SO ORDERED.[8]

 

 

Aggrieved, petitioner appealed to the Regional Trial Court (RTC), Branch 21, Cebu City. The RTC rendered Judgment[9] affirming in toto the MTCC decision. Petitioner moved for reconsideration, but it was denied in an Order[10] dated December 16, 2005. In the same Order, the RTC modified the MTCC resolution by sentencing petitioner to suffer the penalty of imprisonment for six (6) months for each count of violation of B.P Blg. 22, instead of fine as originally imposed.

 

Undaunted, petitioner elevated the matter to the CA via a petition for review under Rule 42 of the Rules of Court. In the assailed Decision, the CA dismissed the petition for lack of merit. It sustained petitioners conviction as the elements of the crime had been sufficiently established. As to the service on petitioner of the notice of dishonor, the appellate court pointed out that petitioner did not testify, and that he did not object to the prosecutions evidence aimed at proving the fact of receipt of the notice of dishonor. Consequently, the registry receipt and the return card adequately show the fact of receipt. As to petitioners contention that he was denied his right to present evidence after the denial of his demurrer to evidence, the CA held that there was no such denial since it was merely the consequence of the filing of demurrer without leave of court. Finally, as to the imposition of the penalty of imprisonment instead of fine, the CA found no grave abuse of discretion on the part of the RTC since it was shown that petitioner acted in bad faith.[11]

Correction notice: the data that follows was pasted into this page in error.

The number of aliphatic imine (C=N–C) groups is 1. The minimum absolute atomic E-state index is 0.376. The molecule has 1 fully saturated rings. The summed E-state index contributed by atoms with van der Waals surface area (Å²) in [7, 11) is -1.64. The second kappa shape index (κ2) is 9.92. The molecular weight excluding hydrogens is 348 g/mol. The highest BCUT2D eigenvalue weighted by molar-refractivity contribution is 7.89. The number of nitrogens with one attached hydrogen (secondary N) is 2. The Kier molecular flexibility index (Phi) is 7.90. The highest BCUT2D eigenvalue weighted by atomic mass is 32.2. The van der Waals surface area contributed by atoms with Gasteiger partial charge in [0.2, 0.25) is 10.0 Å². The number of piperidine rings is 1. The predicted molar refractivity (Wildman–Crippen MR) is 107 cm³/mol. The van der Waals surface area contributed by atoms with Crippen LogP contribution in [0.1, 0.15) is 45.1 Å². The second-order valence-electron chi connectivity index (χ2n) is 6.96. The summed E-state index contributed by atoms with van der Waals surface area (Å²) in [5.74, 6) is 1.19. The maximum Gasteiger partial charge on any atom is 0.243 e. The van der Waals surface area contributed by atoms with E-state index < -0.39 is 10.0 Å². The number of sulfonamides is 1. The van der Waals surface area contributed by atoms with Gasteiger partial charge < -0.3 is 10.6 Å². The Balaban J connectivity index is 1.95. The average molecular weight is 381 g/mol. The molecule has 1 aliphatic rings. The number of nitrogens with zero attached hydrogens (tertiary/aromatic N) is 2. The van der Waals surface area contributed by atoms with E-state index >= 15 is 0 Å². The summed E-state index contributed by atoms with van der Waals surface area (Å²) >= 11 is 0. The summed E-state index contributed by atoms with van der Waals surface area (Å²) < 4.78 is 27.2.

On March 4, 2008, the CA denied petitioners motion for reconsideration. Hence, this petition anchored on the following issues:

 

Whether the Registry Receipt and Registry Return Receipt alone without presenting the person who mailed and/or served the demand letter is sufficient notice of dishonor as required by BP 22.

 

Whether the filing of the Demurrer of (sic) Evidence without leave and denied by the trial court is a waiver of the right of the petitioner (the accused before the trial court) to present his evidence in support and to rebut the evidence of the respondent particularly with respect to the civil aspect of the case.

 

On the alternative (if the petitioner is guilty), whether the accused should only be mete[d] the penalty of fine as imposed by the trial court (MTCC).[12]

 

The petition is partly meritorious.

 

After a careful evaluation of the records of the case, we believe and so hold that the totality of the evidence presented does not support petitioners conviction for violation of B.P. Blg. 22.

 

Section 1 of B.P. Blg. 22 defines the offense, as follows:[13]